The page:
Electrolysis is a scientific process to destroy hair roots permanently. First, a thin probe is inserted into a hair follicle all the way down to the root. Next, a small amount of electricity is applied to the root through the probe. This destroys the hair growth tissue. Finally, the hair is pulled out from the hair follicle using a tweezer.
Your first visit begins with a consultation. We discuss treatment options, as well as the area to be treated. We then tailor an individual plan that is best for you. We also discuss, in detail, the process of electrolysis and any individual issues that could be related to excess hair growth. This consultation is brief and informative.
The number of treatments for permanent hair removal will vary from client to client and depends on the growth cycle of the hair, the quality of the hair and any previous hair removal methods. Electrolysis is a commitment you make to yourself, for yourself. The most important factor in your success is sticking to a schedule of treatments.
Depending upon the area being treated and how your skin reacts to treatment, you can schedule a session as often as every 3-4 days. However, most clients find one visit per week sufficient. After the initial clearing of the area, treatments will become less frequent and shorter in duration. During your initial consultation, we will discuss a personalized schedule to fit your needs and lifestyle.
Deep coarse hairs are not always eliminated with one treatment. Hairs that have been plucked can be stubborn due to follicle distortion. Breaking down these hairs may require additional treatments. Also, hair grows in different stages so keeping a regular schedule will help to make sure that all of the hair in the treated area has been epilated during its active growing stage.
Hair grows in three stages: the growing stage, the resting stage and the transitional stage. Not all of the hair is growing in the same stage at the same time, anywhere on our body. Hair can be resting for a few months to a few years, or it can be growing for a few weeks to a few months. For this reason, it is important to maintain a schedule to catch the hair in the active growing stage, which is the best time to eliminate it.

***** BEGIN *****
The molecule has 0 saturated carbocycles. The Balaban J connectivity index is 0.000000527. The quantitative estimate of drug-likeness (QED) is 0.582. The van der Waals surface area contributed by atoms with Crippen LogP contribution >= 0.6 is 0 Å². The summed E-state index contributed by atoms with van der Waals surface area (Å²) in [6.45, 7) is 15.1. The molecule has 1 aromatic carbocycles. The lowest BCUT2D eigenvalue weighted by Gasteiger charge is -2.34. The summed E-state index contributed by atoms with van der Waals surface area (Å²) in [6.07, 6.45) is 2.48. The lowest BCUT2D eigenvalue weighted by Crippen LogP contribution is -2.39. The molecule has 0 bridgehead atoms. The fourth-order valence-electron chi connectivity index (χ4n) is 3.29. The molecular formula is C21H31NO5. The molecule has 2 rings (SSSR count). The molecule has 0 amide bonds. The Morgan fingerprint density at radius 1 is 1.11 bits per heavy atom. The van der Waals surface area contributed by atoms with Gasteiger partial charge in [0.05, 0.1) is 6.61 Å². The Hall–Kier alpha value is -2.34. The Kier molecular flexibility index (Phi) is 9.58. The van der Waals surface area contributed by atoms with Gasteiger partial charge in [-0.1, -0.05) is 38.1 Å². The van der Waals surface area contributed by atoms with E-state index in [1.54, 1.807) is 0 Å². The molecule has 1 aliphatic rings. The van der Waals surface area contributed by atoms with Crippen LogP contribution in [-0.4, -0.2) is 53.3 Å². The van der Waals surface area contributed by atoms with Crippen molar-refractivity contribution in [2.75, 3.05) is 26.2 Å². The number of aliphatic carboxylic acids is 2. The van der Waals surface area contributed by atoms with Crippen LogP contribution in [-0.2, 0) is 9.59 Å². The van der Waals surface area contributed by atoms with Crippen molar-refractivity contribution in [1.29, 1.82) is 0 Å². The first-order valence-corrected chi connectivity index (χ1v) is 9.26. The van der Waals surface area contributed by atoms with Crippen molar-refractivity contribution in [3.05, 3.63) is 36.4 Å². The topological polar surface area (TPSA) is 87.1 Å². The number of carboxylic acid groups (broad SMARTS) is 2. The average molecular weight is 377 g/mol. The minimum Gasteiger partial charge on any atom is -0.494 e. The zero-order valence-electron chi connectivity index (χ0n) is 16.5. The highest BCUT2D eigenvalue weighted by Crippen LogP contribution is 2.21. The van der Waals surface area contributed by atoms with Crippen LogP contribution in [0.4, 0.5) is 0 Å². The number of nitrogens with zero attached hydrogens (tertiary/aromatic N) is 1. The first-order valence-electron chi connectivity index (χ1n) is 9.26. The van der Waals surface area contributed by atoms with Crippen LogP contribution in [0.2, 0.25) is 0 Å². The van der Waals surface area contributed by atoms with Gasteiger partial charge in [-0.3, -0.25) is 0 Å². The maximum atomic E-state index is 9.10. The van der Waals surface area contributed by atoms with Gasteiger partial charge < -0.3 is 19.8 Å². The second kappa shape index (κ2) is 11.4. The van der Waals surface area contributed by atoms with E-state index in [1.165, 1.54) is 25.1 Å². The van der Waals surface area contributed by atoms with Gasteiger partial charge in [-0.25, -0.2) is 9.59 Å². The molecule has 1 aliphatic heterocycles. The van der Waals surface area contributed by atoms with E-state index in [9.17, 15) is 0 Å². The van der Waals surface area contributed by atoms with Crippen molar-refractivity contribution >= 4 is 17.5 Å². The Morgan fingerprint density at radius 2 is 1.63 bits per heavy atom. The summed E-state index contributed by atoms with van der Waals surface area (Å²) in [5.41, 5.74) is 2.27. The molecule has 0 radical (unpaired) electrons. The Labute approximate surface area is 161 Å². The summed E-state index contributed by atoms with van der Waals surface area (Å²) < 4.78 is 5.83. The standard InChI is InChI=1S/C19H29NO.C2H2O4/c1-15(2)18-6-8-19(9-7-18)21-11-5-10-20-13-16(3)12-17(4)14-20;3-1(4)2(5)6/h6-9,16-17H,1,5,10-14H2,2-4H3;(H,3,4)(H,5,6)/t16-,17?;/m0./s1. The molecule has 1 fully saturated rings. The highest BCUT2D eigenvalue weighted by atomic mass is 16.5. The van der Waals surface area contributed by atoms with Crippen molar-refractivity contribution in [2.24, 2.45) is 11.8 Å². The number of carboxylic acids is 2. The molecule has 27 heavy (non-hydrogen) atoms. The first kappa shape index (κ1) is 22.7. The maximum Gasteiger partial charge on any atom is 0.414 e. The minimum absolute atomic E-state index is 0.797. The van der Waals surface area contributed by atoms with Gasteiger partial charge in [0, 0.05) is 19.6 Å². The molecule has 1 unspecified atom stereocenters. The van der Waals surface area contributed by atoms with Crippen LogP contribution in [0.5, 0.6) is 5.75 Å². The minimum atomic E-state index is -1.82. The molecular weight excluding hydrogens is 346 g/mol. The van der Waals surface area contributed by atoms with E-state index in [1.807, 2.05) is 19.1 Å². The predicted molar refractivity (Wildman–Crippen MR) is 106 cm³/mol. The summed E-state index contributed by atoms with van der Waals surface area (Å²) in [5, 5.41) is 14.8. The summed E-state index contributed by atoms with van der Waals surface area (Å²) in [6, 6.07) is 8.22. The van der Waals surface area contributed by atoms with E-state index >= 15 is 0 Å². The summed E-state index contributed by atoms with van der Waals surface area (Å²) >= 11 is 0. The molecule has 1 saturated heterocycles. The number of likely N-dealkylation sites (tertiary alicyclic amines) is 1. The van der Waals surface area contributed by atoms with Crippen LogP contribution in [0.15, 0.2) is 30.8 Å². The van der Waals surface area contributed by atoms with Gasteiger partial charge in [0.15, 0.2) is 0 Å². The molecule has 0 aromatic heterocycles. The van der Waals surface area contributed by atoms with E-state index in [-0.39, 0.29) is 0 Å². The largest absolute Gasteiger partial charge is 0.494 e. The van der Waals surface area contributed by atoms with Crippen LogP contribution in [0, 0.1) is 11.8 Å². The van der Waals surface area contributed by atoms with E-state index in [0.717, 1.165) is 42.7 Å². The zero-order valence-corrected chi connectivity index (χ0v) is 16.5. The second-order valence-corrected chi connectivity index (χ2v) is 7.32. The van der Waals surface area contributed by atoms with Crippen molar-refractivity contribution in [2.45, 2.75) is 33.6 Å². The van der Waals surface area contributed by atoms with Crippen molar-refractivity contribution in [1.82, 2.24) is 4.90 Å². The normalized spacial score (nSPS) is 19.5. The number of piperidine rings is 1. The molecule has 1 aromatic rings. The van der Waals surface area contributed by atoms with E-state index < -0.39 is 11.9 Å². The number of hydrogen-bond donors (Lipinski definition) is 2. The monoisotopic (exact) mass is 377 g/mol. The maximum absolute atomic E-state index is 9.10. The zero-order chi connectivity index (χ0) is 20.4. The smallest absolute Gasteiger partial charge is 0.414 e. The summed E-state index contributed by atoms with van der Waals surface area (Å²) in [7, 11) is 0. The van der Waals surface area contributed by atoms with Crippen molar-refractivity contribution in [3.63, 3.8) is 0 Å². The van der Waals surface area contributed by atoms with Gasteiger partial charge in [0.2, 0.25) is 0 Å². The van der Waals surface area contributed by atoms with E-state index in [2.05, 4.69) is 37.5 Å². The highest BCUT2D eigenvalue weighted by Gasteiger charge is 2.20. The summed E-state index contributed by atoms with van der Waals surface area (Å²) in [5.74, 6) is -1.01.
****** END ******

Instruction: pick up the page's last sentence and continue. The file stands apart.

Sensitivity varies according to the area being treated. Most people experience a slight discomfort. There is a sensation of heat. If you find treatment is uncomfortable, it can be soothed by topical creams and by taking a pain reliever such as Tylenol or Ibuprofren. Avoiding caffeine the day of your treatment may also alleviate some discomfort. Being well hydrated helps the process immensely.
It is normal for your skin to appear red and it may be slightly swollen. This is alleviated by placing an ice pack covered with a damp towel directly to the treated area for about 15-20 seconds and then removing it for a few seconds. Repeat this process for 10-20 minutes.
If you find that your skin breaks out following treatment it may be necessary to apply an antibiotic cream. Any irritation after treatment is temporary and will usually disappear after a few days.
There are several factors which contribute to excess hair growth, such as heredity, hormones, medications, age, pregnancy, friction and excessive use of temporary hair removal treatments.
Electrolysis has been around for more than 125 years and has been proven to be permanent. Although laser may seem quicker, be aware that it only reduces hair growth and does not work on all skin tones or hair colors. Electrolysis works for every skin tone and on all hair types. Laser can be expensive and requires several treatments to just reduce the hair growth. Over time, electrolysis is not only more effective; it is also less expensive as the results are permanent.
Permanent hair removal using electrolysis has come a long way since its beginnings in 1875. Today's computer technology enables the electrologist to work with more speed and comfort. Epilators are much quicker, utilizing current timings of thousandths of a second over the longer current applications of the past. Also intensity settings can now be controlled to varying ratios by the electrologist.